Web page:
Manila A Collection of Verse — First poetry book

Poets are supposed to have, by an unaccountable, stroke of fate, an outlook on life too uncanny to be human, hence the inhumane attitude towards them.

by Stephen Cenon D. Talla

Manila A Collection of Verse was the first book published by Luis Dato in 1926. The collection bears the same title as that which won the Student Council award in the University of the Philippines. Some of the poems included are published by the author in the Juan de la Cruz, The Philippine Collegian, The Tribune, Philippine Education Magazine and the Filipino Poetry.

The book narrates the author’s experience in the city in the 1920’s considering his provincial upbringing. It is one of the first poetry books in the Philippines in English in just 20 years after the American occupation.

Luis G. Dato, wrote in the PREFACE:

Poetry and those who write poetry have been accorded treatments which, however diverse they may be, are always different from those customarily given other arts and artists. Poets are supposed to have, by an unaccountable, stroke of fate, an outlook on life too uncanny to be human, hence the inhumane attitude towards them.

Too full awareness of this fact has filled the mind of the author of this collection with many a scruple as to the prudence of publishing his attempts at poetry. A man of flesh and blood, he is naturally not willing to risk his good relations with his fellows in the event they learn that one among them belongs or aspires to belong, to that species of doubtful characters who live in dreams and dream in fact. However, the saving thought that, after all his aspiration will always remain an aspiration, and his friendships be closer thereby, has prevailed upon his hesitancy. The themes which the author has written about, as the title of the collection indicates, are naturally the sights and sounds of Manila life with which he comes in daily contact in the brief intervals between work and study in the classroom. At times, he shrinks no longer from the haste and hurry and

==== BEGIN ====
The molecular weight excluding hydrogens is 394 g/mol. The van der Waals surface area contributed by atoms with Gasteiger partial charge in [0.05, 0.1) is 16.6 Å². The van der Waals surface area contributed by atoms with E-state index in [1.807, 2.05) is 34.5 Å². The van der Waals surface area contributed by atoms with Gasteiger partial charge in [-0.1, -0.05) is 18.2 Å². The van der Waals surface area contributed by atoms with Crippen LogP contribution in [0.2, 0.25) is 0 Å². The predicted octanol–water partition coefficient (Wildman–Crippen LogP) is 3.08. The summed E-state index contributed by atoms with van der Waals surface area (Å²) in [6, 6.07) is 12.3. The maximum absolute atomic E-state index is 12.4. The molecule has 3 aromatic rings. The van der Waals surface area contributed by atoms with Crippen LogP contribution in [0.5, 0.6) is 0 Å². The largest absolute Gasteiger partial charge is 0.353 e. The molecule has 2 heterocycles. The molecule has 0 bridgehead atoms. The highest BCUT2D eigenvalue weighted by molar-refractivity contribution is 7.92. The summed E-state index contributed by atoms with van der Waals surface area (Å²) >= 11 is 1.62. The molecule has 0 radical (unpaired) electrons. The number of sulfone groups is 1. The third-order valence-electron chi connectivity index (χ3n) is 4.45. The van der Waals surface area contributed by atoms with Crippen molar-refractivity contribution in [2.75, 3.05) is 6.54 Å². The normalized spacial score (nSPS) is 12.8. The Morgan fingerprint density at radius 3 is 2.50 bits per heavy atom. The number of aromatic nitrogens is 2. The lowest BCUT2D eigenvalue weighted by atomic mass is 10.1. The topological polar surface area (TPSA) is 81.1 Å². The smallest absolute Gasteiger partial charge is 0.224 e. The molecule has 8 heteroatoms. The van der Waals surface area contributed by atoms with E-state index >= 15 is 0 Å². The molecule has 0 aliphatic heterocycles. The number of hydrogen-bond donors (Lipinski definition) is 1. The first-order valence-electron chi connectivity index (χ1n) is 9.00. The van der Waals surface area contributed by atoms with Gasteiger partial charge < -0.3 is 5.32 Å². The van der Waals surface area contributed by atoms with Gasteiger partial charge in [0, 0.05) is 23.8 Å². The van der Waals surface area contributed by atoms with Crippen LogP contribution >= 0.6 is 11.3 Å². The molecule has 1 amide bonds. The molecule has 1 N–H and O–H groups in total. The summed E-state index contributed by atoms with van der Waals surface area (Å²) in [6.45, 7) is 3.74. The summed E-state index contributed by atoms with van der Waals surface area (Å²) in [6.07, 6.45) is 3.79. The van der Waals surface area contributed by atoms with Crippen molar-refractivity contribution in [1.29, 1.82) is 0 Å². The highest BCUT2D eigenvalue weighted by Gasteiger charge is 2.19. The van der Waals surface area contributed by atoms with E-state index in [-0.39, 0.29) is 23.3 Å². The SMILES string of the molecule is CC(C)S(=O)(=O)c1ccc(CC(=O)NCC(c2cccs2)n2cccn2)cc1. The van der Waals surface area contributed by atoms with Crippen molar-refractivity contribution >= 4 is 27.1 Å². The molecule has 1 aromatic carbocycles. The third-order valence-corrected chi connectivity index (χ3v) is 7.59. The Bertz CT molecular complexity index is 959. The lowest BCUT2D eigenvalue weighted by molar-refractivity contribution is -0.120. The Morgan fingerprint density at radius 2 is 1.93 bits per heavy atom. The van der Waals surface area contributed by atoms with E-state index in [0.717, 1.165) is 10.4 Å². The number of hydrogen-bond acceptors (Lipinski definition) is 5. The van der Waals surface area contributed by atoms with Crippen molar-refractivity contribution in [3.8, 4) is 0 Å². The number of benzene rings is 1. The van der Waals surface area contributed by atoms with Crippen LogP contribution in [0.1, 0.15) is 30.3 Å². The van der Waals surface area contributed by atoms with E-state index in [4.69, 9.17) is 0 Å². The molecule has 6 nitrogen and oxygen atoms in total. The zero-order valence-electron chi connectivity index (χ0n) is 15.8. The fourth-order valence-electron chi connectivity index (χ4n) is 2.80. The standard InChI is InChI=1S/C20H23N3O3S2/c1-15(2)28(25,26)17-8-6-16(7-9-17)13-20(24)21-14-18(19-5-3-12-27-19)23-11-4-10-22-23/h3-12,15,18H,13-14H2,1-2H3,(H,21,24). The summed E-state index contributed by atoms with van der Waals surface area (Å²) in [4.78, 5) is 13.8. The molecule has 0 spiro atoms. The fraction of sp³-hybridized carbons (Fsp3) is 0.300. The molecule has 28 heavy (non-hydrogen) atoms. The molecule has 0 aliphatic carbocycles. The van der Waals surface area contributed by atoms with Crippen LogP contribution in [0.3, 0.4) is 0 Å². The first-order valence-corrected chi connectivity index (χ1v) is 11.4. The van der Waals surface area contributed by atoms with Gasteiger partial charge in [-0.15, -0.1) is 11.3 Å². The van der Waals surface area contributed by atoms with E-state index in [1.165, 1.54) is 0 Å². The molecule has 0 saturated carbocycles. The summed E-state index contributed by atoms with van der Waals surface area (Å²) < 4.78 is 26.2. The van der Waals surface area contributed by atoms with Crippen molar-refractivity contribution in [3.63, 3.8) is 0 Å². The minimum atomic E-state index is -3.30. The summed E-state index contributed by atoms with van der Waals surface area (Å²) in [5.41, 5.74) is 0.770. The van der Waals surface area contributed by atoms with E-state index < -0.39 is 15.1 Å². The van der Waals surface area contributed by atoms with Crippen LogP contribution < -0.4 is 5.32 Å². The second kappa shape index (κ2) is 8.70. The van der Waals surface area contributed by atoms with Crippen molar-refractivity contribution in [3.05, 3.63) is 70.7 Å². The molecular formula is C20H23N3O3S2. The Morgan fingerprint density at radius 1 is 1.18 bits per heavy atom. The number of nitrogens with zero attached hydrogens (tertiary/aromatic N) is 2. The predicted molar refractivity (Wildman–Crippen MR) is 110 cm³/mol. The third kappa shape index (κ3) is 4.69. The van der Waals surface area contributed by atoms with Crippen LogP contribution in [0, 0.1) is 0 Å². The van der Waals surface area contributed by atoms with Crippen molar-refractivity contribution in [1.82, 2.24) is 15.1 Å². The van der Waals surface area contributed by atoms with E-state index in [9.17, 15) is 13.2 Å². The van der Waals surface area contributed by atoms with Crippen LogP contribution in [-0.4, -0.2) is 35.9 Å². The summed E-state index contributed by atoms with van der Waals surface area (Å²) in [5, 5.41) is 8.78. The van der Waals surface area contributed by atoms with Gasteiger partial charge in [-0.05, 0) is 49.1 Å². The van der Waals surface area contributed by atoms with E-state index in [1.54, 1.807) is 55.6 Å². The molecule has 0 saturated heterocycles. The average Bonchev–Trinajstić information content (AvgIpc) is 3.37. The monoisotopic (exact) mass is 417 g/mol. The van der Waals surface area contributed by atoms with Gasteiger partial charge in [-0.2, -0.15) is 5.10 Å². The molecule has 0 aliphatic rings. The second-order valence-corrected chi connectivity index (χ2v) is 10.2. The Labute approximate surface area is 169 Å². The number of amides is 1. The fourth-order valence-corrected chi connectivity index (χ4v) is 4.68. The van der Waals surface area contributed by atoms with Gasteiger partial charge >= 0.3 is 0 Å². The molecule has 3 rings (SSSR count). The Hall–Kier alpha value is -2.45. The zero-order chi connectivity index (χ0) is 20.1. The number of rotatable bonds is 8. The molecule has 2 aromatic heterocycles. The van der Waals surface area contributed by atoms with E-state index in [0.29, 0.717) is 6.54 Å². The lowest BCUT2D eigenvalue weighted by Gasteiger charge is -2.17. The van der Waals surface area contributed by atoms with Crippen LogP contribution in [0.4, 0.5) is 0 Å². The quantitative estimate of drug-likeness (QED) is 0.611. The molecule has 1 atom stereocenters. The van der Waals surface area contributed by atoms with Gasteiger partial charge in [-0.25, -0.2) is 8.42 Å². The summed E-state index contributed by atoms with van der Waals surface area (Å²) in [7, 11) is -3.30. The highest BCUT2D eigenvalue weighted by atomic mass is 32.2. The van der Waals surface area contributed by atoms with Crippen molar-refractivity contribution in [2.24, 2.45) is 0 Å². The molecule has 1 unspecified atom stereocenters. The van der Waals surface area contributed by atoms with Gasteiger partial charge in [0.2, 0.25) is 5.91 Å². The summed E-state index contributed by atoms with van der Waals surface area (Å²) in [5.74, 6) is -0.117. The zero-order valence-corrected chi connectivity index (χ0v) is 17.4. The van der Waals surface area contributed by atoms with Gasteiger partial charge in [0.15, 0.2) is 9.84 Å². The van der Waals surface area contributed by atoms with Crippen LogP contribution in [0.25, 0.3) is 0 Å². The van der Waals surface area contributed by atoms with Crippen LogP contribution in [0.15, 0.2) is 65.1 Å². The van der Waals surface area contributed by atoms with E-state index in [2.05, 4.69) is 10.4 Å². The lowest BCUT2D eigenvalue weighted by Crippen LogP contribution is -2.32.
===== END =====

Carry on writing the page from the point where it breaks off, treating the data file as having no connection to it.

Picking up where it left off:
“….the fretful stir
Unprofitable, and the fever of the world”

but instead seems to hear in the very places where usually he has found dissonance and empty sound

“The still, sad music of humanity”

as distinctly as if he were musing in silence and solitude on a moonless night along the white, blanched pile of rocks beside Manila Bay. But this is not usually so. His heart has become steeled to the whirl and eddy of the hurrying crowds. He sees faces with hardly a semblance of feeling. He longs for a glimpse of a face he knew and loved so well. He wishes for wings that he might take flight and revisit the quiet, pastoral scenes of happier days. He craves for the far away in space and time till he fancies the great heart of the ocean is swelling and sobbing in unutterable accents of sympathy.

And it is because when the author is himself, he retreats from the multitudes and retires to solitude, disturbed only by his thoughts, that the verses he has penned are at once a protest and a prayer. The prayer may be the more feeble because of his very despondence, the protest less intelligible by its sheer defiance. They must be. For who has heard that in the Pearl of the Orient seas, there sprang of a clear summer morn the leaping lark flooding the earth with its soulful measures, or that on a long winter night the spell of silence was broken by the moody, tearful tones of the nightingale?

Manila, A Collection of Verse, Luis G. Dato 1926

The book is re-published and available in Amazon.com and this website.


Stephen Cenon
Stephen Cenon

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